Coming off of the momentum we had in March, April was another solid month for the engineering team at Buffer. We really stepped up our game on the security front. We’ve also made strides to better scale Buffer, overhauled the ios7 app, and continued making progress with hiring.
Here’s a tl;dr of how April looked
- Over 20 security vulnerabilities were patched and we released some awesome security features
- No systemwide downtime (win!) but still had a few hiccups
- 1 new offer made, and 6 awesome engineers were interviewed
- Made significant steps to sharding our database
- Now sending 2.7 million updates a week
- Started a Happiness Dashboard written in NodeJS and Coffeescript!
- Struggled with blogging and open source
- Deployed our new iOS7 version of Buffer and released 2 Android updates
Retreat projects: All hands on deck
The beginning of April was incredible. We had the entire team working out of the same room for an entire week in Cape Town, South Africa. This was the first time we had more than 3 engineers together! It was incredible what we accomplished in 5 days.
- Colin worked on the beginning of the Happiness Dashboard. The Happiness dashboard is a tool that we’re using to gauge how quickly we respond to our awesome customers on Olark, Twitspark, and Helpscout. The plan is for this to be public so the whole world can see!
- Andy focused on the final touches to our iOS7 app. We released this in early April and it’s had such an amazing response!
- Steven and Joel worked together to overhaul our growth dashboard. Steven and I also re-architected the dashboard so that we can display past data and a way to generate A/B test results in real-time.
- Dan focused on a much better way to set up experiments and handle the grandfathering of user features and built out our API proxy for the web so that web access tokens are better protected.
- Niel built our new feeds Buffer feature with Zach building the backend.
Security: More than 20 vulnerabilities patched
A big change we made in April was to separate out the security tickets of our bounty program to a separate inbox that’s managed by the engineers. This was such a good move since now we get Hipchat notifications anytime a new inquiry gets in. We’ve moved much faster tackling vulnerability reports.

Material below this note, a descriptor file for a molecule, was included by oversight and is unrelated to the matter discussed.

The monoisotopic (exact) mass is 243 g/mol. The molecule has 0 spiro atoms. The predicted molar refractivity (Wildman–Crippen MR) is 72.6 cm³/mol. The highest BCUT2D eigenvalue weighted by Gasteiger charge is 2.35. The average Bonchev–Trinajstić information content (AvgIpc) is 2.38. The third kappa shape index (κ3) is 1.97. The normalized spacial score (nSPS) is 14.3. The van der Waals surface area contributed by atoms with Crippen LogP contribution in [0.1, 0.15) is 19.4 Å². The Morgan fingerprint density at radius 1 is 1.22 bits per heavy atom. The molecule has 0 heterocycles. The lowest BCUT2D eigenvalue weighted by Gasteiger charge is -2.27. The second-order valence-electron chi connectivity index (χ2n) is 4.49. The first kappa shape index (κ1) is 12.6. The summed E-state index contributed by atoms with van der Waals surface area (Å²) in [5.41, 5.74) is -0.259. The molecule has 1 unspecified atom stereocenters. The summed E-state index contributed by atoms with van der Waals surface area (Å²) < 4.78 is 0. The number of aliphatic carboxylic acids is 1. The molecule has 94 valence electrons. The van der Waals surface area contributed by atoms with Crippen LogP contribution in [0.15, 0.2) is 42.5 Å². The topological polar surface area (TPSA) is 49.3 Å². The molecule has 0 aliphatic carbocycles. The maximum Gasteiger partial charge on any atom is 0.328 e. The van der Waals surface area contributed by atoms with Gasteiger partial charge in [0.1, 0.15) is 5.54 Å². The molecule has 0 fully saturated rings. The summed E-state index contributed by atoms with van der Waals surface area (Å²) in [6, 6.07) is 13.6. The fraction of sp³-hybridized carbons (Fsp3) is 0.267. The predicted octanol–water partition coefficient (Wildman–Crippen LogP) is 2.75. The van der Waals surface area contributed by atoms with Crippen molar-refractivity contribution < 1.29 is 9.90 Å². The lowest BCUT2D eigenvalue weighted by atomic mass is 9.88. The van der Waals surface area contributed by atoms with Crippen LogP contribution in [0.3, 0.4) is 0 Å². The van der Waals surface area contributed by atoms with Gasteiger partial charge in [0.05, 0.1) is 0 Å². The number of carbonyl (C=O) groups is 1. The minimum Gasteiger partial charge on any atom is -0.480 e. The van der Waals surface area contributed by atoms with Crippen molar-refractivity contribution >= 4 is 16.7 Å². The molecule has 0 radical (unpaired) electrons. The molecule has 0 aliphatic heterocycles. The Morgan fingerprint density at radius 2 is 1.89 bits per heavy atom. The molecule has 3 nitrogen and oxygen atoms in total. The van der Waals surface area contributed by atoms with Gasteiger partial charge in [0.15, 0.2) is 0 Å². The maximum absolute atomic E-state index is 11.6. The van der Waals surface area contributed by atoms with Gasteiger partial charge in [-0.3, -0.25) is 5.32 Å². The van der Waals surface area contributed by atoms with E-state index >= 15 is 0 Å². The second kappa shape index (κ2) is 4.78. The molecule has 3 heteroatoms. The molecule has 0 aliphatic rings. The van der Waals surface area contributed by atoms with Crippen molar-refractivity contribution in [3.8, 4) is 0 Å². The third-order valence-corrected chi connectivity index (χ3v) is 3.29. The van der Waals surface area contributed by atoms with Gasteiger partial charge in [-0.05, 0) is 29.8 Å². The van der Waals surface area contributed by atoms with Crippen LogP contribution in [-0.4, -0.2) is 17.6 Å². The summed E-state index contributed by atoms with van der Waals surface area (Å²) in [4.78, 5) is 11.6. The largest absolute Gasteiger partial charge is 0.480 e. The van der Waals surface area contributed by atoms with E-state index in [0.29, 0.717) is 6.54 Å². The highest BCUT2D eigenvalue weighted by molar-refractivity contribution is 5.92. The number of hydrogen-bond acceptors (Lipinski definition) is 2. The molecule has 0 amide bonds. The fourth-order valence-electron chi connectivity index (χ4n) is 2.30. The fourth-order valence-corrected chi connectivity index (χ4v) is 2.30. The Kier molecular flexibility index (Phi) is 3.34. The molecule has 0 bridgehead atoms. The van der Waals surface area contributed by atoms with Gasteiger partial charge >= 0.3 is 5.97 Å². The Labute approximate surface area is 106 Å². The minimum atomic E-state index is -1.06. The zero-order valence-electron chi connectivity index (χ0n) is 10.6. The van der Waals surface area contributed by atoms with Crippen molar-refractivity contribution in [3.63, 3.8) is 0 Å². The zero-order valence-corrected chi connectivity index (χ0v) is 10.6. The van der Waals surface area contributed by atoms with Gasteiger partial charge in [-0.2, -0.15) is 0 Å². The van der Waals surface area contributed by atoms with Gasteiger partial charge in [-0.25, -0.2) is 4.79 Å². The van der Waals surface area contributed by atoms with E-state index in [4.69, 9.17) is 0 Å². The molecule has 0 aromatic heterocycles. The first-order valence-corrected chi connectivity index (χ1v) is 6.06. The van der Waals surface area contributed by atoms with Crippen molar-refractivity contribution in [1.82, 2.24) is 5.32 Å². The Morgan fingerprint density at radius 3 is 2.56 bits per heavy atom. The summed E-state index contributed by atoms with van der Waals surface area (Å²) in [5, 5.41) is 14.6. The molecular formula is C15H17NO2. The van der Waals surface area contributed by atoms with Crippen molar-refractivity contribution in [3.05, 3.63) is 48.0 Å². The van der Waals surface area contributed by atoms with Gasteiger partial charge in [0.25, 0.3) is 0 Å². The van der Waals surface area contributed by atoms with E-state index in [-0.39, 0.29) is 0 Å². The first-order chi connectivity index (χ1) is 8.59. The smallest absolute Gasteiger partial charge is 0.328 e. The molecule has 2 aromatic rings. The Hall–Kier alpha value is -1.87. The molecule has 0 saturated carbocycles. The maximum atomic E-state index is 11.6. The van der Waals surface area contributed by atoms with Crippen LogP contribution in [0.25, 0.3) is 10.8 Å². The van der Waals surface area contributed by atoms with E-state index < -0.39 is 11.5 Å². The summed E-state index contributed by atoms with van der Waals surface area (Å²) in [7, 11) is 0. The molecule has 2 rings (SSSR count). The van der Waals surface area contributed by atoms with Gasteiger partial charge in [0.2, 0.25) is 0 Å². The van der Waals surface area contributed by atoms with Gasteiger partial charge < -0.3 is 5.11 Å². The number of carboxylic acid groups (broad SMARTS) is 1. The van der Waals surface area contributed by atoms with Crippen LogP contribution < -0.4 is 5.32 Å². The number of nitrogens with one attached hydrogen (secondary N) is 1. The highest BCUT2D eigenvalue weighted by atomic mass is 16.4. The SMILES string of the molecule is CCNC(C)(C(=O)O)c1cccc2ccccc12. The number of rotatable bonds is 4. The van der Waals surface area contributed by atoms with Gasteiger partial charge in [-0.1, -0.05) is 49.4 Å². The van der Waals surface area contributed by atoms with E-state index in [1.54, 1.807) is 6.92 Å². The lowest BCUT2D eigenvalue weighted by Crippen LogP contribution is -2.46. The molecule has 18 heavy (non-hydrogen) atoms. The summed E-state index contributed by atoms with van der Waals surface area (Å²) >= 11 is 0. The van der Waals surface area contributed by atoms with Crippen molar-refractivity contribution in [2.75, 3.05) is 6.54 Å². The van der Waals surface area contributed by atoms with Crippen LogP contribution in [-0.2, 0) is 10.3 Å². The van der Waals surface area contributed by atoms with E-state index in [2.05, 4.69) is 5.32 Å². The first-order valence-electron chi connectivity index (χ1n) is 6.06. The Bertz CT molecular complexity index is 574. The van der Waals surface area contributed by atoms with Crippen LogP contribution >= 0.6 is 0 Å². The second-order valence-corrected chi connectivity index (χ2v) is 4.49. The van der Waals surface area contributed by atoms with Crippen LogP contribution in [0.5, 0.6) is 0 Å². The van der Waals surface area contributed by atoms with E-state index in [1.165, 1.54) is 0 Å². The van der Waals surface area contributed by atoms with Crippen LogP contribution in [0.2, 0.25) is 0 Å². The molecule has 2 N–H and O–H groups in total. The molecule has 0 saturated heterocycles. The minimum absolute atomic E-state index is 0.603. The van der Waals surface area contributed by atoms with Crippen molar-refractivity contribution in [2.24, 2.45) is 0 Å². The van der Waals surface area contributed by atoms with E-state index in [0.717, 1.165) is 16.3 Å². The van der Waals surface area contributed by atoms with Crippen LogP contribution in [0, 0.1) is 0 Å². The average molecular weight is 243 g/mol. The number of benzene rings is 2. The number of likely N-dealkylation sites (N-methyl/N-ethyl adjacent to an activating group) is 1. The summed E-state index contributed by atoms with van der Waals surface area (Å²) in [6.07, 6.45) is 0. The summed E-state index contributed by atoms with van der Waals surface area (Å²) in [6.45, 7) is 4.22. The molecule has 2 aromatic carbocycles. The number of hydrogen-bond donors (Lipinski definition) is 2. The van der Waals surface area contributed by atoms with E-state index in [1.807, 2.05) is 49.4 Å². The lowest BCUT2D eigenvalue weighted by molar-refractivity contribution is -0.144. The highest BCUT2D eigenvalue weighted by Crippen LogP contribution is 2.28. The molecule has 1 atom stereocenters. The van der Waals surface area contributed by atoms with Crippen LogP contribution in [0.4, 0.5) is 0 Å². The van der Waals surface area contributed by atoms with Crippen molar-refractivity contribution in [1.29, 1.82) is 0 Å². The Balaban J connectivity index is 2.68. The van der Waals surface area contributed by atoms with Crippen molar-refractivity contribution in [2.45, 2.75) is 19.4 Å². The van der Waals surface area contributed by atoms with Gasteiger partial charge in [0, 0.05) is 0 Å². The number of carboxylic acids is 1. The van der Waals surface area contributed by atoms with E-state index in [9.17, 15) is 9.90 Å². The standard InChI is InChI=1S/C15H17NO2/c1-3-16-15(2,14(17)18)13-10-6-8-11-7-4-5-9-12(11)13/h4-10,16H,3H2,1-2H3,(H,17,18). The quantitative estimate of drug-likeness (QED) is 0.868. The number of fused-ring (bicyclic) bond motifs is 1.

In April we fixed up over 20 various vulnerabilities! Creating a bounty program was really one of the best decisions we’ve made. It’s amazing to see how quickly some of the vulnerabilities that get introduced by developers are reported.
Two-step sign-in for Android and iOS
We were pretty excited to finally release two-step sign-in on Android and iOS. This was a huge hole for us, and we’re so glad to finally close that one up.
Session controls within the app
I’m also super excited that we’ve built out session controls within the app. Now all Buffer users have a way to display the past logged-in sessions and can revoke any current sessions. Just head over to the My Account > Access and Password section to check this out.
The beginning of April was a bit rough. Like many others, we were vulnerable to the Heartbleed bug in OpenSSL. This happened during the retreat. We made sure to jump on this quickly and on the same day we noticed this, we worked with AWS to patch our servers, revoked our SSL certificate and re-issued a new one. Here’s the blog post that we wrote to keep everyone in the loop during that time!
Reliability and scaling
I’m so happy to report that we had a solid month without any trouble system wide. There were no issues in posting status updates or adding them to the Buffer :). With that said, we still weren’t without issues.
We had a major issue early in April in which our buff.ly domain was suspended by our registrar when they identified the domain as creating spam. After some investigation we noticed there has been a malicious Buffer user who would shorten links with buff.ly and send email phishing emails. After working with our registrar we got buff.ly back online. This wasn’t at all ideal and it took us two days to fully bring buff.ly online and to resolve to the right IP. We took this opportunity to switch nameservers to AWS Route53 so that we have more control over this. We’re also actively tracing down malicious users taking advantage of our shortening.
In April we continued expanding our monitoring tools. We added New Relic server monitoring and created more alerts to have more details about the health of our platform.
Early on in April, hiring took a backseat for us as we focused on the product and security while on the retreat. After coming back from the retreat and getting into the regular swing, we caught up. Six engineers interviewed in April, and one offer was made.
Blogging and open source
April was not a great month for us in progressing with our goals of blogging and open source. Unfortunately we haven’t blogged much on the engineering side in the past few weeks, nor did we make much headway with open source. It’s possible the traveling and focus with the retreat may have had an impact on getting into a better groove, however that’s not an excuse. I’m brainstorming ways we can make this a higher priority in May. I’m looking forward to open sourcing our Android app, hopefully we can do this in May!